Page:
I will be watching all 10 nominees from 1937 before I move on to the next year. The goal here is to watch them and have an internal discussion among them to try to piece together a “history” of the year. Let’s get to it.
We mythologize utopia as some lost dream from past society or some future to work toward. We can be certain that no such society exists where moderation is maxim and utility is perfectly cached: the desires of men are too disparate. And yet some faction of Utopian flag bearers, somewhere, still pushes the cause for a form of direct democracy where every member of a perfect society lives in harmony, balancing free will and freedom with equality and efficiency. This equilibrium, if ever achieved, is bound to be ephemeral if the conditions upon which it is tenuously based change in any way. In a society of more than one actor (by definition), these conditions can be near infinite. Yet we yearn for perfection, for redistribution, at the expense of neoliberalism, upon which our real, capitalist society is based. Why?
Lost Horizon is a shallow dive into this question. In this (the first, and most successful, of many), legendary director Frank Capra supposedly shot over one million feet of film to capture the balance between the visual and the aural cues behind societal and physical perfection of mind and place. Often what makes for good tonal and internal conflict within a two-hour film is severe realism versus capricious mysticism. Searching for voice, a director will sometimes (perhaps more often than not) film with hopes of reflecting points onto which an audience can latch. This is why we often see a story through the point-of-view of a protagonist instead of an antagonist, in the grand hope that Good can overcome Evil, or that the down-on-his-luck insurance salesman can push through adversity to escape into someone – or something – else. The trick with Lost Horizon is that neither option – Utopia nor status quo – is particularly good or evil. Whose voice we follow, Robert Conway, canonizes the mood of Perfection; of non-linear, human life and desire. Conversely, Conway’s brother, George, idealizes the need to break out from what seems a trap; the linear, skeptical, human life and desire. With whom are we supposed to identify? Is it fair to assume Robert just because Capra decides as such? Why is George, a “realist,” derided?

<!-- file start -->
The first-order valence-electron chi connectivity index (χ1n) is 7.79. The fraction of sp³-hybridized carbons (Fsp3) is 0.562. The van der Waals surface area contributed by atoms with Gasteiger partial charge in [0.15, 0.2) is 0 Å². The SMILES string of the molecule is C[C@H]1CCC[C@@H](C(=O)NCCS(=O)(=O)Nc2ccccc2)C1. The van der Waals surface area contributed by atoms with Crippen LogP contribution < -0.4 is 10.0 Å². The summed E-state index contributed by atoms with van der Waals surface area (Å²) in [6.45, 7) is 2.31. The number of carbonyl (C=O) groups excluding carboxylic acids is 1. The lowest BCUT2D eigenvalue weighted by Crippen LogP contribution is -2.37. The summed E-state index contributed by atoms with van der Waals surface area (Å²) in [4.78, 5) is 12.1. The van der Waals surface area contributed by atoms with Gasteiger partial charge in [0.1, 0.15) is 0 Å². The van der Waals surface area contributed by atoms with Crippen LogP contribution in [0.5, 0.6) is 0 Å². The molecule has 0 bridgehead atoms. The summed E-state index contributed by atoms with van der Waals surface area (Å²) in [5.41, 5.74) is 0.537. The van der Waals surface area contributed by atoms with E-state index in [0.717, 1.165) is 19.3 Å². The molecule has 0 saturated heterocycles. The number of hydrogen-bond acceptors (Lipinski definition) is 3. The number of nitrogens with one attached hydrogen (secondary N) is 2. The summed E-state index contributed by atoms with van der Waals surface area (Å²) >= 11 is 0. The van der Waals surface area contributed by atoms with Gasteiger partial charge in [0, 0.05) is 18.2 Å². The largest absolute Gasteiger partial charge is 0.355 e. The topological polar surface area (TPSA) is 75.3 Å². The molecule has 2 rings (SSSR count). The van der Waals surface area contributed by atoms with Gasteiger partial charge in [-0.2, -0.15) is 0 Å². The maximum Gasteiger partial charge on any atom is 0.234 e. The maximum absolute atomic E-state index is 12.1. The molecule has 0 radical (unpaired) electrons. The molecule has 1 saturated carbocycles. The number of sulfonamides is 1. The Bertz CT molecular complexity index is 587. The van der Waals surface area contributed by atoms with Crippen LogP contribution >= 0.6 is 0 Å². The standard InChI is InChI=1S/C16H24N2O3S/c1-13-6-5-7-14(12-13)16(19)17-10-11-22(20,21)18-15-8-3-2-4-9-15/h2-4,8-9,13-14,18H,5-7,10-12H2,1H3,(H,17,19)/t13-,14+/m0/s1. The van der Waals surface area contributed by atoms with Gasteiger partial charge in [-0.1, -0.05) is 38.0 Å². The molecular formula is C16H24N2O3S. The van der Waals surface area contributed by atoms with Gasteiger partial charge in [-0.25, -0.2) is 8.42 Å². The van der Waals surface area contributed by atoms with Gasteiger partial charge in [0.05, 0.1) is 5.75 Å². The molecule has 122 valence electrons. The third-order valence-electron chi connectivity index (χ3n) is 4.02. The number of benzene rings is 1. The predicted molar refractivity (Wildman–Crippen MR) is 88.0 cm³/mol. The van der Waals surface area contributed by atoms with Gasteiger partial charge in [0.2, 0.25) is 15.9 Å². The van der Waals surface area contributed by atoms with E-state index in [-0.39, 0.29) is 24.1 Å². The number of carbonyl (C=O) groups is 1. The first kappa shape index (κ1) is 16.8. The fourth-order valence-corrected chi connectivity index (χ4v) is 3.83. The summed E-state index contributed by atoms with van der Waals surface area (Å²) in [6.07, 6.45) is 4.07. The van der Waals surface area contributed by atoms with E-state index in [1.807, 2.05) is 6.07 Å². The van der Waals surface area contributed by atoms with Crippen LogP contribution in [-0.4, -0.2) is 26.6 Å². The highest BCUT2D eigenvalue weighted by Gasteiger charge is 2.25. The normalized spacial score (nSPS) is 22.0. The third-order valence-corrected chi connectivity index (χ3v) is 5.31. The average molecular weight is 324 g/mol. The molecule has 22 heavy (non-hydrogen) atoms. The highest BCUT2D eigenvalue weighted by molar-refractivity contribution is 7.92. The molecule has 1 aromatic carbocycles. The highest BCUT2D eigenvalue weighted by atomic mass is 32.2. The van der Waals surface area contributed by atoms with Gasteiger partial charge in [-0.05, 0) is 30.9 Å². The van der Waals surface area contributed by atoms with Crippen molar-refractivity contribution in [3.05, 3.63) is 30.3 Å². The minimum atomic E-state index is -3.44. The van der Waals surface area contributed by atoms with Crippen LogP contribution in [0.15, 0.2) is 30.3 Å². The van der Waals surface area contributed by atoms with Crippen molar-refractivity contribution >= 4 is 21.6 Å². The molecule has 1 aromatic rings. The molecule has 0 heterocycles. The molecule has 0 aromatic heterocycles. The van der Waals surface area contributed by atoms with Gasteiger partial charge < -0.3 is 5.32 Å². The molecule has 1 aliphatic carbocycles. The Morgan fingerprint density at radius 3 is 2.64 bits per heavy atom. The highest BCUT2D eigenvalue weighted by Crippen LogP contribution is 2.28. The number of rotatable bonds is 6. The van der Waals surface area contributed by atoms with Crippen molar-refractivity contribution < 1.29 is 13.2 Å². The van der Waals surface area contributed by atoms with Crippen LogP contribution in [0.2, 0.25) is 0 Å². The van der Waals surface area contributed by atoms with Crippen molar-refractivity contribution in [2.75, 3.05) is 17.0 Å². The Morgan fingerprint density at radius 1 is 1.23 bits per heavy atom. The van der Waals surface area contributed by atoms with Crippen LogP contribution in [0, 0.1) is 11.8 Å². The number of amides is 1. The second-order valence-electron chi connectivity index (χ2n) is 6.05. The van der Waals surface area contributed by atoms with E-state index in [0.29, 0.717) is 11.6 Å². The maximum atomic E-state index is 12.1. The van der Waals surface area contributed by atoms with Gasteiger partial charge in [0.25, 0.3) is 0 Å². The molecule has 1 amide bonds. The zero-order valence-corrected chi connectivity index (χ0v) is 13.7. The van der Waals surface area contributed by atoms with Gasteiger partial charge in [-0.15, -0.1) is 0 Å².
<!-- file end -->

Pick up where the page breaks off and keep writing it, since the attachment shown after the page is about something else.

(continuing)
We are scared of the unknown and unknowable and fear is a powerful motivator. Through societal observation and individual experience, humans understand the meaning of conflict and have assimilated it and disseminated it through a series of value streams and norms through which to assess conflict. A society without conflict? There has never been, nor will there ever be, one as long as humans have free will. But the search for perfect is an ideal that humans understand; to strive for perfect is a recognizable and honorable goal. So we address fear through understanding and learning. In Lost Horizon, the education is twofold: a) what a utopian society is and how it might operate on a day-to-day and on a longer-term basis and b) why it will not ever work in the history of human existence. We answer why with because and leave the discussion for purists.
Lost Horizon is also an exposé of sorts on fear through government. The film had such a profound message about collectivism that propagandists asked Capra to cut a speech about peace to keep young soldiers focused on War. Those afraid communism would overtake democracy sought to censor this film and later would accuse those involved in this film of undermining an American way of life. In political theory, communism is a form of government that sacrifices personal freedom for collective good: regardless of one’s own skill set, jobs were assigned that would put two hands to work in order to benefit the “greater good.” Maligned and twisted, this system can lead to political elitism and conscious hypocrisy when some members of the State are more valuable than others. This fear eventually snowballed into conflict with Korea and Vietnam in the later part of the 20th Century, but in the 1930s, those who would seek refuge in the dream of a better and more prosperous life hung onto every word of media that pushed for equality and just resource distribution. Lost Horizon takes direct aim at capitalism (personal liberalism over collective good) through George Conway; Americans understood George and thus could identify with him. Robert, an unwilling agent for capital agendas, fights back. Lost Horizon makes a baffling attempt to reconcile the two.
And that middle ground is where this movie thrives and has survived a horrible (musical) remake, modernization and even disintegrating negatives to remain a fan favorite nearly 80 years later. We can take comfort to know that the dream survives even though utopia continues to die an eternally slow death.
I would argue that if Lost Horizon had won Best Picture in 1937, The Life of Emile Zola could have given it a shot for the title. Ronald Colman’s vivacious acting, Capra’s Utopian-style direction and the birth of Shangri-La into modern pop culture gave Lost Horizon the push to film victorious, if not for the relative immediacy of Emile Zola.